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Annual bird walk highlights the sights and sounds of northern wetlands | Lifestyle

CANTON — With a tripod and a spotting scope slung over his shoulder, Clarkson University biology professor and St. Lawrence Land Trust volunteer Tom Langren led 15 people down a gravel road Saturday morning in search of birds.

There wasn’t a lot of searching — the birds were everywhere. Even before the birders arrived, Mr. Langren said he had detected 14 different birds near the parking area just off County Route 14 on the state Department of Conservation’s Upper and Lower Lakes Wildlife Management area.

Some of the detections had been visible, but most had been auditory, he said. Migratory song birds were arriving in great numbers in St. Lawrence County this week after journeying from South and Central America and the Caribbean, he said.

“It’s a great day to be doing this because everything is back,” Mr. Langren said Saturday. “Some of them probably dropped in last night.”

The St. Lawrence Land Trust Spring Guided Bird Walk is an annual event sponsored by the land trust. The road, which winds through grassland, old-forest, young-forest and ends at an observation dock that thrusts out into Middle Lake, may be the best spot for birding in Northern New York, Mr. Langren said.

The Upper and Lower Lakes wetlands, which connects the Oswegatchie River with the Grasse River, is part of one of the largest wetlands in the Northeastern United States, Mr. Langren said, making it an ideal location for a great many species of birds.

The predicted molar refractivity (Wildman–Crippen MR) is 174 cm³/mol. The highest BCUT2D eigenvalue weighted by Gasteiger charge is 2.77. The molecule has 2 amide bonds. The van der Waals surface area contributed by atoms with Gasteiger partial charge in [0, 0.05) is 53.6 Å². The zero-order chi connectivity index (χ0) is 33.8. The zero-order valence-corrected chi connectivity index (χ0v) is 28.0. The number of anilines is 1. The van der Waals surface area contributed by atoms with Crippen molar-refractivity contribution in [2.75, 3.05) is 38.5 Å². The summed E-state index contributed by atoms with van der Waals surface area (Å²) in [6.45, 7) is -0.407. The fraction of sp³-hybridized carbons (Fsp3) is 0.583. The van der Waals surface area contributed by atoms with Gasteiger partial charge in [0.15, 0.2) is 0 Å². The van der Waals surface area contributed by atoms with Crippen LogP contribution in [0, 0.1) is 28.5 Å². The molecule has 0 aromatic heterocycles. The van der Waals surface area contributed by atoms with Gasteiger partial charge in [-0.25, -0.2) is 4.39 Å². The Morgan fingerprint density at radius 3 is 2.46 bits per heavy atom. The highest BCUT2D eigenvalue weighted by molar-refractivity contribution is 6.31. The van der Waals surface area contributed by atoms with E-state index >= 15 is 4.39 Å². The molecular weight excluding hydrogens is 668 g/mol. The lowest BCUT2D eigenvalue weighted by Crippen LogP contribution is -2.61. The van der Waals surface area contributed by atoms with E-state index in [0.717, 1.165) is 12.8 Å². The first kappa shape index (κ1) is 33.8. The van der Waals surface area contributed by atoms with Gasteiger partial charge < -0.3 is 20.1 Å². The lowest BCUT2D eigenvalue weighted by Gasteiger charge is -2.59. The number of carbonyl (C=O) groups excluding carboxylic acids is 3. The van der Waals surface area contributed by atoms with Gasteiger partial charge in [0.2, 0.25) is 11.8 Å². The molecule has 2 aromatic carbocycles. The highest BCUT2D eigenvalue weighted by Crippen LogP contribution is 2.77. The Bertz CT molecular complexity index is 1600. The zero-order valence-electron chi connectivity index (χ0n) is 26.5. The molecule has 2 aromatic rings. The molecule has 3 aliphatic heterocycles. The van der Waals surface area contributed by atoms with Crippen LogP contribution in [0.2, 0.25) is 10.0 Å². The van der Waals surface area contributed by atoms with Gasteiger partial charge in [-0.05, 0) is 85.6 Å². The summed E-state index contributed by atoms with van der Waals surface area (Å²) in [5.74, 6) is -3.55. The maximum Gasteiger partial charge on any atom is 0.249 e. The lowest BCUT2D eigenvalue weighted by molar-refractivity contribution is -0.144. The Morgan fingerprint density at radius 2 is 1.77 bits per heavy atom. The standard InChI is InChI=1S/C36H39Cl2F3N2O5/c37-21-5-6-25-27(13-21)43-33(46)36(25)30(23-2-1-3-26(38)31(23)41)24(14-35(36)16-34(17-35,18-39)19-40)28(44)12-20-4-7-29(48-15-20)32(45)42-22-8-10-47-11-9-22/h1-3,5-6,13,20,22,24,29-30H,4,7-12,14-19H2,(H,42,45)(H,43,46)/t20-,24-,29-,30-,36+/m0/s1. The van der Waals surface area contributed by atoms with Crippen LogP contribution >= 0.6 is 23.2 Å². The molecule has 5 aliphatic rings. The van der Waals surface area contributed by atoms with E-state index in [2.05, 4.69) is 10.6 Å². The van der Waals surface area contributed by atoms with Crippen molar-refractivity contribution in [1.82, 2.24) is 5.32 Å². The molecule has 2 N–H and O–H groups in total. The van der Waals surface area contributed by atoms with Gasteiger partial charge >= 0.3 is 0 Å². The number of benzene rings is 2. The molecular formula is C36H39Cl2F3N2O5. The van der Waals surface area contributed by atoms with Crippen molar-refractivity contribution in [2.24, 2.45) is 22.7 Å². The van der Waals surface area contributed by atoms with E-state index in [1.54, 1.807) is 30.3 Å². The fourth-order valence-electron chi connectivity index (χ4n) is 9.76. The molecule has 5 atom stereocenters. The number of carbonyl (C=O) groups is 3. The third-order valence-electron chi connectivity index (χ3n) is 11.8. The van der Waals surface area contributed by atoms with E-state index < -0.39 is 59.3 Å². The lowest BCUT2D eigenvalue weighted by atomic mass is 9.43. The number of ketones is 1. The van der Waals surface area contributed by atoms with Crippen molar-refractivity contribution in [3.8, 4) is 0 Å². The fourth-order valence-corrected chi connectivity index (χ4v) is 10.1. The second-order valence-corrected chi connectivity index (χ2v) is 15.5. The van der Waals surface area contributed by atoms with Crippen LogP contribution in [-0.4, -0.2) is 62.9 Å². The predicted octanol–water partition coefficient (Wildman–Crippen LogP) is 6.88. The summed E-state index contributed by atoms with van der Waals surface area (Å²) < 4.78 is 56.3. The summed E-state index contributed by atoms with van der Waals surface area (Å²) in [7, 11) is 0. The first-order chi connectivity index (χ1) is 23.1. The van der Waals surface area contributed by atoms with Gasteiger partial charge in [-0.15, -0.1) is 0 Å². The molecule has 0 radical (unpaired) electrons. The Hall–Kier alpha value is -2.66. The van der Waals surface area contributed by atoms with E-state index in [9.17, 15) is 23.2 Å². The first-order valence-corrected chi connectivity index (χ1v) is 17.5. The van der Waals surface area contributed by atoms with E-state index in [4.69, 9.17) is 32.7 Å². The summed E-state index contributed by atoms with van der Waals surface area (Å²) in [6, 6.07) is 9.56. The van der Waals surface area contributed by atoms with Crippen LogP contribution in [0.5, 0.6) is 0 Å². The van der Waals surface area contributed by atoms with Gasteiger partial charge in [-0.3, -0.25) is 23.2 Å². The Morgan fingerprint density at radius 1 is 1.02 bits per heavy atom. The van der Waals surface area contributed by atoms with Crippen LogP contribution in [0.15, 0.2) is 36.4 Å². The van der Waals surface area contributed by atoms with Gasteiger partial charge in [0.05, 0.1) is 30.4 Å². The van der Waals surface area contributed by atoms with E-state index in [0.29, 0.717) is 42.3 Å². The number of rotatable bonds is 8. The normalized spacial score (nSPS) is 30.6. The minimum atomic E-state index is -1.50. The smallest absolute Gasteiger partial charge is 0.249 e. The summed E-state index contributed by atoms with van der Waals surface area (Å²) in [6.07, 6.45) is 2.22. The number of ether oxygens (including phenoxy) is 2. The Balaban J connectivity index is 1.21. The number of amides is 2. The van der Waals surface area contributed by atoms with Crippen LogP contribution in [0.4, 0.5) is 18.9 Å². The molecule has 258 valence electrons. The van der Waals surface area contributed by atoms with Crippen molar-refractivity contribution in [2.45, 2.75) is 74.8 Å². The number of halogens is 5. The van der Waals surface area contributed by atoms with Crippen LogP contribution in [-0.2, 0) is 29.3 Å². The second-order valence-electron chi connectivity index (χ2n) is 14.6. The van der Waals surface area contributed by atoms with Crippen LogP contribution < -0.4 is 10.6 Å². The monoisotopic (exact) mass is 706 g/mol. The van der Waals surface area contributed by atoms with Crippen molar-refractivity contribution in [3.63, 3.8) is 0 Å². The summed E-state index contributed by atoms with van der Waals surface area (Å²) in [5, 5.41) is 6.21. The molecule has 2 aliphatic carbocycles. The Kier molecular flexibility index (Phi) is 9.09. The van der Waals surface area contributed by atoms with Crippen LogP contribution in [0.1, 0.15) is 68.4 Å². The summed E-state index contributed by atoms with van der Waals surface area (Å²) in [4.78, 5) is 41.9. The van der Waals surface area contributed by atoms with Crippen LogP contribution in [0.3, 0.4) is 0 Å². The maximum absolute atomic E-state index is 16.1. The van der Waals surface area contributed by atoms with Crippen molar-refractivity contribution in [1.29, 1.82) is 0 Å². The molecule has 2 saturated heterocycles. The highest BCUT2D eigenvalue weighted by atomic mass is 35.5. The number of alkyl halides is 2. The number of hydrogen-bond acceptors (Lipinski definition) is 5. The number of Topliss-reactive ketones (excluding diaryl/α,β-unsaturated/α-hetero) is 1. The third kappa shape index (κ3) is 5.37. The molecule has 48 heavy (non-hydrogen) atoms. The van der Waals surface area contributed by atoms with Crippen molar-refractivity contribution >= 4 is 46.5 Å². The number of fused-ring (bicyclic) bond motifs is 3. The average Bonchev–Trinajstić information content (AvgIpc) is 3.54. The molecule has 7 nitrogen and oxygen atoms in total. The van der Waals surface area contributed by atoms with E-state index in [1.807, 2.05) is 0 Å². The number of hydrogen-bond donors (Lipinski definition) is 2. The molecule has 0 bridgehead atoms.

A birding walk is a slow-moving affair, with frequent stops to listen and peer into the trees. The songs of chickadees, bobolinks and warblers filled the air. The more experienced birders in the group were able to pick out the different species of each bird family from the songs alone.

While many of the birds heard in the woods had just arrived from distant locations, many were less exotic.

“If you think you are hearing a lot of robins back here,” Mr. Langren said, “it’s because you are hearing a lot of robins.”

While robins are common in suburban settings, he said, they are still a forest bird and interesting because robins have one of the most complex songs of all the song birds.

The highlight of the walk through the woods may have been a raucous back and forth between to barred owls declaring their territory. While only one of the birds was sighted fleetingly, the loud calls echoed through woods for several minutes.

On the dock on Middle Lake, the birders spotted loons, terns, trumpeter swans and blue herons among the reeds.

Middle Lake, Mr. Langren said, has in recent years become a breeding area for bald eagles, sandhill cranes and trumpeter swans.

A slight rain was falling as the birders made their way out of the woods, stopping now and again to search for birds when particular songs were heard.

The last extended stop ended with the successful sighting of a towhee at the edge of a forest glade just a few yards from where the cars were parked, waiting to take birders back home with a greater awareness of the songs filling north country backyards this spring.

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